Widespread and systemic contamination found — at the EPA

Despite a press release from EPA proclaiming there is no widespread groundwater contamination due to fracking, EPA now says that their new study of the nation’s natural gas boom should not be seen as proof that hydraulic fracturing is being safely done.

“That is not the message of this report,” said EPA science adviser and deputy administrator Thomas A. Burke. “The message of this report is that we have identified vulnerabilities in the water system that are really important to know about and address to keep risks as low as possible.”

{mosads}The oil and gas industry has claimed repeatedly that fracking is safe, alleging there’s never been a single case of groundwater contamination from fracking

People who live near fracking wells report a very different picture from devastating health impacts to contaminated drinking water and air pollution.

In 2010, Congress told EPA to study these claims. In 2011, EPA responded, announcing it would do a widespread investigation of the entire industry including the systemic release of toxic gases during fracking.

Under pressure from the industry, the EPA began severely limiting the scope of its investigation.

In 2012, EPA withdrew from any investigation of the air pathways of toxic gas release during fracking, despite hundreds of citizens living near wells reporting air pollution and a robust set of scientists confirming ill health consequences.

In 2013, EPA dropped its study of a marquee ground water contamination case in Dimock, Pennsylvania.

In 2013, EPA dropped its study of ground water contamination in Pavilion, Wyoming and Weatherford, Texas.

After retreating on measuring contamination in already fracked areas, EPA announced it would still conduct ‘prospective studies’ of new sites where baseline ground water data would be collected before fracking occurred. In 2014, EPA dropped all prospective studies.

Having systematically turned its back on groundwater data gathering and analysis, including the groundwater data it had already collected in Pennsylvania, Wyoming, and Texas which confirmed water contamination, EPA shamelessly released a draft report this month with the deeply deceptive headline, “no widespread systemic ground water contamination found.”

Actually, as EPA knows, hundreds of specific cases of ground water contamination have been documented.  In 2012, Pennsylvania environmental officials found nearly 9 percent of fracked wells fail during their first year. EPA, itself, found that two-thirds of fracked wells have cement gaps with three percent of these faulty wells drilled through drinking water formations, creating a pathway for contamination.

Considering the connectivity of water, even a 3 percent failure rate from the 1.1 million fracked wells in the U.S. is numerically significant and creates what should be considered systemic risk.  Indeed, Schlumberger, a leader in oil-field and fracking technology, says that all wells eventually leak.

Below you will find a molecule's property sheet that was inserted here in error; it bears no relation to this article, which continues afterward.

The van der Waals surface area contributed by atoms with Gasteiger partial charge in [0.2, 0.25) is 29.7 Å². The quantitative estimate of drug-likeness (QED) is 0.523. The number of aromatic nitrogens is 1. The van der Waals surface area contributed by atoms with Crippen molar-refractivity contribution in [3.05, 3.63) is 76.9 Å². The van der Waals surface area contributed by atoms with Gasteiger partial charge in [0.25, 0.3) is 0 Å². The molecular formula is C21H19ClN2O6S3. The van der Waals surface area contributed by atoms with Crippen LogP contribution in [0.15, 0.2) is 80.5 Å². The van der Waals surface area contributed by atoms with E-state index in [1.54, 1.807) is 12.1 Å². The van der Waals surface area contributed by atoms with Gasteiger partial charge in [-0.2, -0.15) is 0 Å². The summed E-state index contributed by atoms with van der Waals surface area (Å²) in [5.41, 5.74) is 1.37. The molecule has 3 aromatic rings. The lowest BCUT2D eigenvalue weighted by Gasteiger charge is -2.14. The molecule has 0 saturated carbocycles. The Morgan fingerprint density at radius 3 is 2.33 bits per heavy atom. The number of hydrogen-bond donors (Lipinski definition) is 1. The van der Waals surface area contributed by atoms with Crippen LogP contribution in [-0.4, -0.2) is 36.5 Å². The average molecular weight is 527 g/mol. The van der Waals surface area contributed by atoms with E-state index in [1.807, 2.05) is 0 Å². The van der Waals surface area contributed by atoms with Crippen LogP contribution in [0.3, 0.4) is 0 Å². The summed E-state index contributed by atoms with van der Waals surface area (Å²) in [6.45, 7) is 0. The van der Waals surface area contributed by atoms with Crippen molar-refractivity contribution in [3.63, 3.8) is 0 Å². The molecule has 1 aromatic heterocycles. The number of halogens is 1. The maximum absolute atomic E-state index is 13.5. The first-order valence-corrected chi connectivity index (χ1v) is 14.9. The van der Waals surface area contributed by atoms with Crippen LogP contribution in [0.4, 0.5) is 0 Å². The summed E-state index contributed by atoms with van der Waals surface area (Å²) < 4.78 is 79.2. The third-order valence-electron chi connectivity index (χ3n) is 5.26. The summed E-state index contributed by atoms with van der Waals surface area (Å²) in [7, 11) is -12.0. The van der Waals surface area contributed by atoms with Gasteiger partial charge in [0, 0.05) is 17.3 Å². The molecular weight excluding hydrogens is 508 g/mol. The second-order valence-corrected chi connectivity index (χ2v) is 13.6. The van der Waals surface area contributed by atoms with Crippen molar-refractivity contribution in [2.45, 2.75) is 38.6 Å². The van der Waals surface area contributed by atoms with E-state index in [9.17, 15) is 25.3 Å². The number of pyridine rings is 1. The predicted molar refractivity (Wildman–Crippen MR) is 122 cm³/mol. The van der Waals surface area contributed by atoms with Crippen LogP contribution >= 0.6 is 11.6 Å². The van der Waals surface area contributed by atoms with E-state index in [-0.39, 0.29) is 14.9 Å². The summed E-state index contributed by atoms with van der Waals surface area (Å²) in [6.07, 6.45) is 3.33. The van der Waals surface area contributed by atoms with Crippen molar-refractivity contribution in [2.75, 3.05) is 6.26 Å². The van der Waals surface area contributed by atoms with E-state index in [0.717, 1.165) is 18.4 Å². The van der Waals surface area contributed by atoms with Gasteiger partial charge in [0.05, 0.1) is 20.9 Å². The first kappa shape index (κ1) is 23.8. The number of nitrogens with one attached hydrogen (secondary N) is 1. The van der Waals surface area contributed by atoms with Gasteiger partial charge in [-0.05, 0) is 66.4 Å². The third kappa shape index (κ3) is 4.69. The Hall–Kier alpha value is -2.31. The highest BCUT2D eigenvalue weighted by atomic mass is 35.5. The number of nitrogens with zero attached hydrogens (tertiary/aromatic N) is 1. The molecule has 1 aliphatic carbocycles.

Toxic gases released during fracking have been demonstrated to cause ill health, cancer, and birth defects. A health study in Colorado found a 30 percent increase in birth defects, including spina bifida and congenital heart failure, for women living within 10 miles of fracked wells.  Of course, under pressure from the industry, EPA dropped its study of systemic health risks from toxic gases altogether in 2012.

The growing body of science says that fracking causes water contamination, air pollution and with high leakage rates of methane, a potent greenhouse gas, is a climate disaster. EPA’s clean power plan credits utilities for greenhouse gas reductions when they switch from coal to fracked gas. This credit is based on EPA’s calculation that the methane leak rate from fracking is 2 percent, and that the heat trapping character of methane is only 25 times greater than CO2 from coal. Both calculations are incorrect and therefore exaggerate the climate benefits of methane. Current information indicates methane is 86 times more heat trapping than CO2 over the short term, and the amount of methane leaked from fracked wells, according to field measurements by NOAA scientists, ranges from 4 percent to 18 percent.Unless the methane leak rate is reduced to less than one percent, the political promise that replacing coal with natural gas is better for climate protection is hollow, a hoax.

Still, there is a way out. As Stanford Prof. Mark Jacobson’s 2010 paper in Scientific American shows, we can run our world on 100 percent renewable energy. We don’t need natural gas. 100 percent renewable energy is not a pipe dream. It relies on a mix of energy conservation, solar, wind, and hydro primarily. And it can be done today with current technologies

This conversion will not only reduce health and climate risks, it will put money in the pockets of Americans. Additionally, a robust 100 percent renewable energy solution would reduce national security risks from climate change — the greatest threat to American national security according to the Pentagon.

Woodrow Wilson observed that if big business is to escape government regulation, it would have to strive to capture or own government. Industry’s pressure on EPA resulted in this pitifully limited investigation and the disingenuous press release. One is led to wonder, has Obama’s EPA been kidnapped by America’s fossil fuel hustlers?

Wilson is an environmental engineer retired from the Environmental Protection Agency.


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